Joe Wertz / NPR StateImpact
Joe Wertz / NPR StateImpact
Boley’s biggest employer is a state prison, the John Lilley Correctional Center, which houses about 800 inmates on any given day, officials there say.
Technically, more than half the town is behind bars.
You’ve heard of a one-horse town. Boley is a one-restaurant town, and its owner has a lot of perspective on life in the most poverty-stricken county in Oklahoma.
“People are struggling,” says Leonice Banks-Mitchell, who owns McCormick’s Grill on the south side of U.S. 62 in Boley.
Everyone calls her “Pookie,” and her eponymous hamburger and soul food Sunday dinners are legendary.
Pookie grew up working at the restaurant, which her uncle built.
Pookie moved to Oklahoma City in 1985 to work for a janitorial service company. In 1988, she moved again, this time to California to help her aunt manage a restaurant there.
Pookie returned to Boley in 1999 at the request of her uncle, who was suffering from congestive heart failure. She helped him run the restaurant until 2002, when he died.
Her uncle left her everything, including the restaurant. The restaurant is paid off, she says. If it weren’t, she doesn’t know if the restaurant would survive.
“Business is so slow,” she says. “Businesses is not like it used to be.”
Poverty in Oklahoma is at a 10-year high. Things are particularly bad in Okfuskee County, where 27.3 percent of its residents lived at or below the poverty line in 2010, according to data from the U.S. Census Bureau. Statewide, the poverty rate is 16.8 percent.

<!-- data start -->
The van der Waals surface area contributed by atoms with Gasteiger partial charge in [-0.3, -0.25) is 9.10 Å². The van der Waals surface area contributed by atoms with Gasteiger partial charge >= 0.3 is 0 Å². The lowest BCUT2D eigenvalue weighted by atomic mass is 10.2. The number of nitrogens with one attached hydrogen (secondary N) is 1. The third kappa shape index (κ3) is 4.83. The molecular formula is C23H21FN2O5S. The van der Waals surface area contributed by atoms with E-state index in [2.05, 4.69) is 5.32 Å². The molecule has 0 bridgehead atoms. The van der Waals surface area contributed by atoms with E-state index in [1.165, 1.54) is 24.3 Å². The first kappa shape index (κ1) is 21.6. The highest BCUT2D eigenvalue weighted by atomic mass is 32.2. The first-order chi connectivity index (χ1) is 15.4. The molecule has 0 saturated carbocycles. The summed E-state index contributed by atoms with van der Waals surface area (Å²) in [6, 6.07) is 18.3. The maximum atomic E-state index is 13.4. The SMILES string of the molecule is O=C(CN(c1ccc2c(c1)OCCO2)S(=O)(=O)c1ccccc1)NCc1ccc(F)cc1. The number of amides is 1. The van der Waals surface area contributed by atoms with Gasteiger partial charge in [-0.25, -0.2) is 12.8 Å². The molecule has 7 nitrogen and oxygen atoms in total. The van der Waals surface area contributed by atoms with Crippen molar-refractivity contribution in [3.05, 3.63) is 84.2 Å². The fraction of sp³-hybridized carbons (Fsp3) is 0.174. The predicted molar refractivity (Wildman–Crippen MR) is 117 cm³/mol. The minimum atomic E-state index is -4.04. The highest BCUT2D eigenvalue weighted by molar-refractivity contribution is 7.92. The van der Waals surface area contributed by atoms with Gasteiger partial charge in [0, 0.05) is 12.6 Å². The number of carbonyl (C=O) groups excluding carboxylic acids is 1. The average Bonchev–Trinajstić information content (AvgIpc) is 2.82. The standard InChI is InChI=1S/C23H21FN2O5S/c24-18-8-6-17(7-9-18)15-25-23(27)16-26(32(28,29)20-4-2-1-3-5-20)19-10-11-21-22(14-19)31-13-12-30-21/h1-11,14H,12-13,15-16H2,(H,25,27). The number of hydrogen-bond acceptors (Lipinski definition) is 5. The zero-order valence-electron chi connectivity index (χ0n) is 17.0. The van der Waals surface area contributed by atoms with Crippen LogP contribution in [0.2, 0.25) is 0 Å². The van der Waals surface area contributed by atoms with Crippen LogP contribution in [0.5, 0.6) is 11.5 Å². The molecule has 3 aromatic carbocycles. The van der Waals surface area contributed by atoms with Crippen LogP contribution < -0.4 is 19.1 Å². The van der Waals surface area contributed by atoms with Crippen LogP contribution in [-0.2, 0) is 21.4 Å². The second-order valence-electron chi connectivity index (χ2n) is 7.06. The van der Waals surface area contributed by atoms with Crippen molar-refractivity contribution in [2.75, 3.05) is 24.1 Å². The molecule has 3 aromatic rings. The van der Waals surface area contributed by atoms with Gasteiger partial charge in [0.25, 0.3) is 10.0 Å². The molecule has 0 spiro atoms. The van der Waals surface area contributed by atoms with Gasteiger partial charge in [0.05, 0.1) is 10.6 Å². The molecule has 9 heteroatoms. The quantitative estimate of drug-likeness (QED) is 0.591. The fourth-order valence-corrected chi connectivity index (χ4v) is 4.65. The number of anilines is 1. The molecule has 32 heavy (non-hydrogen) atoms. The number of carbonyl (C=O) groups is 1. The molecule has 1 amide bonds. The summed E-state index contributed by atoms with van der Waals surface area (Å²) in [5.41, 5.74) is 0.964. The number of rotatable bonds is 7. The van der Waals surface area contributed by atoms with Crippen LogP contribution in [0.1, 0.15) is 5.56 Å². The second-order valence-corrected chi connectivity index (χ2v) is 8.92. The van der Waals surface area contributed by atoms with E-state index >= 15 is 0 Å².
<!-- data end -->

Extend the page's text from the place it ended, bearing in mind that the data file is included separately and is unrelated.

[module align=”left” width=”full” type=”pull-quote”]
“I’m retired, but I’ve got to go back to work.”
The flow of customers was steady until 2002, Pookie says. Most of her customers come from the highway; people driving to and from work. When there’s no work, there’s no traffic — and no hungry commuters.
“As long as I can make enough to pay the bills, I stay running,” she says.
The struggle forces people to hustle, Pookie says.
“You see people hauling iron and steel, picking up trash here and there and hauling it off,” she says.
Pookie’s husband, Jerry Mitchell, is among those salvaging and collecting scrap metal to sell to a nearby recycler.
Prior to meeting and marrying Pookie, Mitchell worked as a glazier in Minnesota. He retired early and moved to Boley to be with his wife.
Even after 30 years “in the trades,” his partial pension isn’t enough.
“I’m retired, but I’ve got to go back to work,” he says, and selling scrap metal is about the only occupation he can find in town. Mitchell has been filling out applications for regular employment, too. He recently applied for a job at a grain mill in Shawnee.
That’s 46 miles away.
The number of non-farm jobs in Okfuskee County declined almost 25 percent from 2000-2009, Census data show. Agriculture used to be a big in Boley. But it’s not anymore, Pookie says.
The town’s mayor, Joan Matthews, says most residents are retirees who moved back and don’t need to work. Quiet, historically rich Boley is a great place to live, she says, just don’t try to find a job there — or a school.
The Boley high school was shuttered in 2006, and the town’s pre-kindergarten through 8th grade program followed suit a few years later. The Boley School District was consolidated in 2010 and merged with one in Okemah, which is 12 miles away.
Now, Boley’s students bus there or attend class in Paden, which is 6 miles away. “Motivation” is an understandable problem that plagues local students, Pookie says.
“By the time you get up early to catch the bus to go to Okemah and get on that bus to come back home, you’re kind of a little worn out,” she says.